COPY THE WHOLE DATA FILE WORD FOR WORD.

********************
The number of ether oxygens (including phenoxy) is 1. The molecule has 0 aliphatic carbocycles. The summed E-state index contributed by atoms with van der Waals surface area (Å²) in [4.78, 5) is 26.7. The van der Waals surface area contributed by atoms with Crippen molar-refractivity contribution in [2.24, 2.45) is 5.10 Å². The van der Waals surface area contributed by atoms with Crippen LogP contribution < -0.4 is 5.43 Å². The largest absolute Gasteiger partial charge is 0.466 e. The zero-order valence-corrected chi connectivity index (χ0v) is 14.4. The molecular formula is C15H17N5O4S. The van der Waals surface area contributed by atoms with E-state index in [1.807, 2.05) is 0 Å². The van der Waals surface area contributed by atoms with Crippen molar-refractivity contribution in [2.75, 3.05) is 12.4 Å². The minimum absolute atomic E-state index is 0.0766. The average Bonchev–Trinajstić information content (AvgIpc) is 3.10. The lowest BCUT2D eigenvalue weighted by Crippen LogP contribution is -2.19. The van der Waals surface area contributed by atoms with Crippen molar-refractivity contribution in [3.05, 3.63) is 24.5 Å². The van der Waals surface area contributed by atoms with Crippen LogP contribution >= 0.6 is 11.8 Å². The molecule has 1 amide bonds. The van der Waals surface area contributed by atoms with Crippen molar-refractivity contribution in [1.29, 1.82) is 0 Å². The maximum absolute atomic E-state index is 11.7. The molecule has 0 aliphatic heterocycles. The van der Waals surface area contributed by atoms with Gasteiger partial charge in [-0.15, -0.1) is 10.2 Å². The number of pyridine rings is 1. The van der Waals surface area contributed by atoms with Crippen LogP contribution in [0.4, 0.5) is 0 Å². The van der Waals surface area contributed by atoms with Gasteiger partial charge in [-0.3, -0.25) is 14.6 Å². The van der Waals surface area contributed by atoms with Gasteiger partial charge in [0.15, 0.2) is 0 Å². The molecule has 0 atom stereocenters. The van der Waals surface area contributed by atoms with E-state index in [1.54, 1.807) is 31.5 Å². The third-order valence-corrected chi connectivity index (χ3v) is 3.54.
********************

The number of ether oxygens (including phenoxy) is 1. The molecule has 0 aliphatic carbocycles. The summed E-state index contributed by atoms with van der Waals surface area (Å²) in [4.78, 5) is 26.7. The van der Waals surface area contributed by atoms with Crippen molar-refractivity contribution in [2.24, 2.45) is 5.10 Å². The van der Waals surface area contributed by atoms with Crippen LogP contribution < -0.4 is 5.43 Å². The largest absolute Gasteiger partial charge is 0.466 e. The zero-order valence-corrected chi connectivity index (χ0v) is 14.4. The molecular formula is C15H17N5O4S. The van der Waals surface area contributed by atoms with E-state index in [1.807, 2.05) is 0 Å². The van der Waals surface area contributed by atoms with Crippen molar-refractivity contribution in [2.75, 3.05) is 12.4 Å². The minimum absolute atomic E-state index is 0.0766. The average Bonchev–Trinajstić information content (AvgIpc) is 3.10. The lowest BCUT2D eigenvalue weighted by Crippen LogP contribution is -2.19. The van der Waals surface area contributed by atoms with Crippen molar-refractivity contribution in [3.05, 3.63) is 24.5 Å². The van der Waals surface area contributed by atoms with Crippen LogP contribution >= 0.6 is 11.8 Å². The molecule has 1 amide bonds. The van der Waals surface area contributed by atoms with Crippen molar-refractivity contribution in [1.29, 1.82) is 0 Å². The maximum absolute atomic E-state index is 11.7. The molecule has 0 aliphatic heterocycles. The van der Waals surface area contributed by atoms with Gasteiger partial charge in [-0.15, -0.1) is 10.2 Å². The number of pyridine rings is 1. The van der Waals surface area contributed by atoms with Crippen LogP contribution in [0.4, 0.5) is 0 Å². The van der Waals surface area contributed by atoms with Gasteiger partial charge in [-0.3, -0.25) is 14.6 Å². The van der Waals surface area contributed by atoms with Gasteiger partial charge in [0.15, 0.2) is 0 Å². The molecule has 0 atom stereocenters. The van der Waals surface area contributed by atoms with E-state index in [1.54, 1.807) is 31.5 Å². The third-order valence-corrected chi connectivity index (χ3v) is 3.54.